It’s a fair bet that those making most contributions to super are still workers, especially the over-50s.
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Figures from SuperChoice, which administers super contributions between employers and employees, show just how tight the link is between voluntary contributions and age.

SuperChoice analysed its data on super payments and broke the data down for salary sacrifice contributions by age cohort for the five years to June 30, 2016.

What the data reveals is the extent to which younger workers generally don’t contribute and how little is contributed by those younger workers who do.

Those in their 60s who salary sacrificed, sacrificed about $12,000 on average, a year, while those in their 20s sacrificed $2300.

For the age cohorts in-between, it is as expected with the amount increasing with age.

SuperChoice figures show 13 per cent of fund members in their 50s made salary sacrifice contributions to their super, while almost 17 per cent of those in their 60s salary sacrificed.

Less than 3 per cent of 30-somethings made salary sacrifice contributions and only one in 100 of those their 20s made contributions.

Research by the Association of Superannuation Funds of (ASFA) shows those younger than 29 reckon they will need $625,000, on average, for a comfortable retirement, while those aged 60 years expect they will need nearly $1 million.

There are all sorts of estimates of how much is needed, ranging up to $2 million for a professional couple who are used to a more expensive lifestyle.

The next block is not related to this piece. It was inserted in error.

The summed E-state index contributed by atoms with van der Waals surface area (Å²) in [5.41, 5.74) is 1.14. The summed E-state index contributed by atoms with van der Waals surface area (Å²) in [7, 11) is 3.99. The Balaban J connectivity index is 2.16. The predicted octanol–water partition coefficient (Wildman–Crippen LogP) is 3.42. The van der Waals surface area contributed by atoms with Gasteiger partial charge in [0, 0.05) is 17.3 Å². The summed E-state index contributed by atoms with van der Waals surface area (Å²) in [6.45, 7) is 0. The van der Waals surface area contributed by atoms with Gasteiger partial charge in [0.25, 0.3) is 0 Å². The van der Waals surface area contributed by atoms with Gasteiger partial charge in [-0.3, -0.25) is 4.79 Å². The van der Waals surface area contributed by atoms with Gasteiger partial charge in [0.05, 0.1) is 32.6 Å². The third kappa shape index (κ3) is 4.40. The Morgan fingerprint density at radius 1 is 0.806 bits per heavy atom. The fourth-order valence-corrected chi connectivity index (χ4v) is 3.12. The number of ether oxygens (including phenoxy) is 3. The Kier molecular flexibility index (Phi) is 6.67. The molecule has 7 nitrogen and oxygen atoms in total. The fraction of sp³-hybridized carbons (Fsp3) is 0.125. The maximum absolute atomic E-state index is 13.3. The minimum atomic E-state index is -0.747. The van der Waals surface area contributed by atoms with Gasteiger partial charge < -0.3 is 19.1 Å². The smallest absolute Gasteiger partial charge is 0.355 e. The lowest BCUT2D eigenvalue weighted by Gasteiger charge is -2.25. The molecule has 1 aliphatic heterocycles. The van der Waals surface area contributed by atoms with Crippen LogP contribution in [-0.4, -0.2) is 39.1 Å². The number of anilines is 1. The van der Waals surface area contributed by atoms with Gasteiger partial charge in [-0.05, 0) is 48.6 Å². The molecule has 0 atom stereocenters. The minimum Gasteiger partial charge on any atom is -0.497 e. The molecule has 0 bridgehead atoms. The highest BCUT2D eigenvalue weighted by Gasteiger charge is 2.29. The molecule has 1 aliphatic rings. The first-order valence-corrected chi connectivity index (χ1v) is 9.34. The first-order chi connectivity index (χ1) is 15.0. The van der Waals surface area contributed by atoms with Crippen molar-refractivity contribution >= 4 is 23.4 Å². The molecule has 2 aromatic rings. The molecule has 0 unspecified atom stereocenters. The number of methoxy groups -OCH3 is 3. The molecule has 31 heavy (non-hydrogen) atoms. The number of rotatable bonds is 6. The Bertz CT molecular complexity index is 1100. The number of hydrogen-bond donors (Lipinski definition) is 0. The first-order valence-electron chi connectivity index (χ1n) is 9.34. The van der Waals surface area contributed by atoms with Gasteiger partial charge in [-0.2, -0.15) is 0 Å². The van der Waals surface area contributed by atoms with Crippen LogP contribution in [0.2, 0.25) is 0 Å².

As I have written, actuary Milliman has analysed real-world expenditure data of more than 300,000 n retirees, which shows those aged 65 to 69 spend a median of $31,068 a person each year.

Milliman estimates that to fund this expenditure with 75 per cent certainty would require a super balance of about $130,000 invested in a balanced superannuation investment option.

This figure takes into account the substantial contribution of the age pension, set at a maximum of $20,745 a year, including the energy supplement, which funds a substantial portion of most retirees’ spending.

As Milliman alluded to in a recent article, the problem is that people are likely to become disengaged when confronted with a big number, as they lose all hope of achieving it.

“This isn’t to say that $130,000 should be a goal – it shows that even small differences in savings can have a hugely positive impact on members’ actual retirement lifestyles,” Milliman says in the article.

You would want more, as it’s 75 per cent certainly of funding expenditure, based on the history of markets.

And those renting in retirement are likely to need a lot more, especially those living in our most expensive cities.

But it is more of a realistic target. It makes saving for retirement more of a molehill to be climbed than a mountain to be scaled.

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